Cross Town - CPR Number 30, Published 23 June 1959Up from New Brunswick comes word that ancient No. 29 of the Canadian Pacific Railway is going to Caribou, Maine, for the town's centennial.
That's the engine I want President Buck Crump of the CPR to give to the Press Club of Ottawa. Only I would change her number to "30".
According to public relations man Marc McNeil, the obliging CPR is decking out this dowager with a diamond stack, which dates a locomotive like button boots and hoop skirt do a dame. The 70-year-old engine is to epitomize the slow train to yesterday at the Caribou Centenary.
Historically, No. 29 used to run out of Ottawa on the Waltham and the Prescott, a third of a century ago. But No. 30, her sister, persisted hereabouts for years, last running on the Renfrew-Eganville subdivision. I wrote a feature in The Citizen about her after a trackside pilgrimage from Ottawa to Renfrew about 15 years ago. At that time, I remember, she was built in 1882 and was the same age as John Bracken.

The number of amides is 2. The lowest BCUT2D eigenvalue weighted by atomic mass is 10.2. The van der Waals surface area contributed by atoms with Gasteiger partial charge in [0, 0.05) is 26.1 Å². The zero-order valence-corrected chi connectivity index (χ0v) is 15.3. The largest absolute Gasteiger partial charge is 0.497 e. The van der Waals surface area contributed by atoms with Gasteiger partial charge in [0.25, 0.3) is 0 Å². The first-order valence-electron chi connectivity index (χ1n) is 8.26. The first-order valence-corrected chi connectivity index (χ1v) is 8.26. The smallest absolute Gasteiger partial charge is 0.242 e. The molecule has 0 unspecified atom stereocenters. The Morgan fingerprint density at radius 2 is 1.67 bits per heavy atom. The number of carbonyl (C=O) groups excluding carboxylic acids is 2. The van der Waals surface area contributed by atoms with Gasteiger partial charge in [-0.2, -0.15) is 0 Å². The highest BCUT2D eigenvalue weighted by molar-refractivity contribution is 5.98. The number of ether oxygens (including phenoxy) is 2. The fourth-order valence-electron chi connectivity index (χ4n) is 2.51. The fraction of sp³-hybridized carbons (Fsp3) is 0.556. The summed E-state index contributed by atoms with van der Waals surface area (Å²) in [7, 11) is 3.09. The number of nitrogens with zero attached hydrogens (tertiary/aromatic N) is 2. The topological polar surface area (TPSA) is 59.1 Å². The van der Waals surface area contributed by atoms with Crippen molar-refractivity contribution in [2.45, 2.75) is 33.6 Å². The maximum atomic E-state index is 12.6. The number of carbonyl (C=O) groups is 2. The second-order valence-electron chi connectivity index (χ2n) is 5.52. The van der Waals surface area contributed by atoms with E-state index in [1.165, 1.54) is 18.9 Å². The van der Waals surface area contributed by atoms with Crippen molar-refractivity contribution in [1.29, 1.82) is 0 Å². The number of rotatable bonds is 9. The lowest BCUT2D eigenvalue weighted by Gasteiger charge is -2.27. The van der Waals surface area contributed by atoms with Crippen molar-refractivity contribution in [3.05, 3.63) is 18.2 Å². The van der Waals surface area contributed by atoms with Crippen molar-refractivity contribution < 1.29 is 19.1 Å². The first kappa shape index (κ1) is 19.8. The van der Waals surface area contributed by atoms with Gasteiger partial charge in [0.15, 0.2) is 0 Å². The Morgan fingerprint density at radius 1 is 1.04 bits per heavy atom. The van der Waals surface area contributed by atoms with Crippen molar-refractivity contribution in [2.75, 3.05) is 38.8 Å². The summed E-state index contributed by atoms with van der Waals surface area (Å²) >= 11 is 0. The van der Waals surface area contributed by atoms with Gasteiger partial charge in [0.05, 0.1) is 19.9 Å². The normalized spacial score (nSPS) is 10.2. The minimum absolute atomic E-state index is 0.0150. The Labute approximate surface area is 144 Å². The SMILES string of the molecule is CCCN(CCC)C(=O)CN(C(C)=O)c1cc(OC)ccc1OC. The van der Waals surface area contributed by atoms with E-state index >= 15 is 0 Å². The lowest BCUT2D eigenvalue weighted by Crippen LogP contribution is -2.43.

Since the 29 was originally numbered 390, with a 4-4-0 wheel arrangement; thus oo-OO. It would therefore not be cheating to change this ancient tea kettle to No. 30.
It was my idea to have this ancient CPR 30 placed in a city park. I assume that most readers know that "30" is the reporter's sign-off number. We write "30" at the end of each piece of copy.
Strangely enough, the usually amiable Stan Lewis did not favor No. 30, when President Neal would have willingly given her to Ottawa. I am hoping that His Worship George Nelms will be more agreeable.
We had no press club, as such, in those days, so now we would have the impart of the Ottawa Press Club behind the No. 30. I would hope the more detached Press Gallery would get their noses out of remote issues and rally with the local journalists to make No. 30 a national and civic press shrine.
We could have a service one a year at the engine side, presided over by the president of the Press Club. Then we could all make a pilgrimage to tha club and toast our own engine, the dedicated CPR 30.
I need hardly remind parents that Ottawa's kids would love to go and visit No. 30 every Sunday and holiday. We have as yet, no sample of the vanishing steam locomotive in our Capital City.
For centrality, I prefer tha relatively dull Dundonald Park, on Somerset between Lyon and Bay. The old locomotive might perk up the park.
The present No. 20 has been running between Norton and Chipman in New Brunswick. Her return to Ottawa as No. 30, after so many years, would mean an old friend coming "home for good."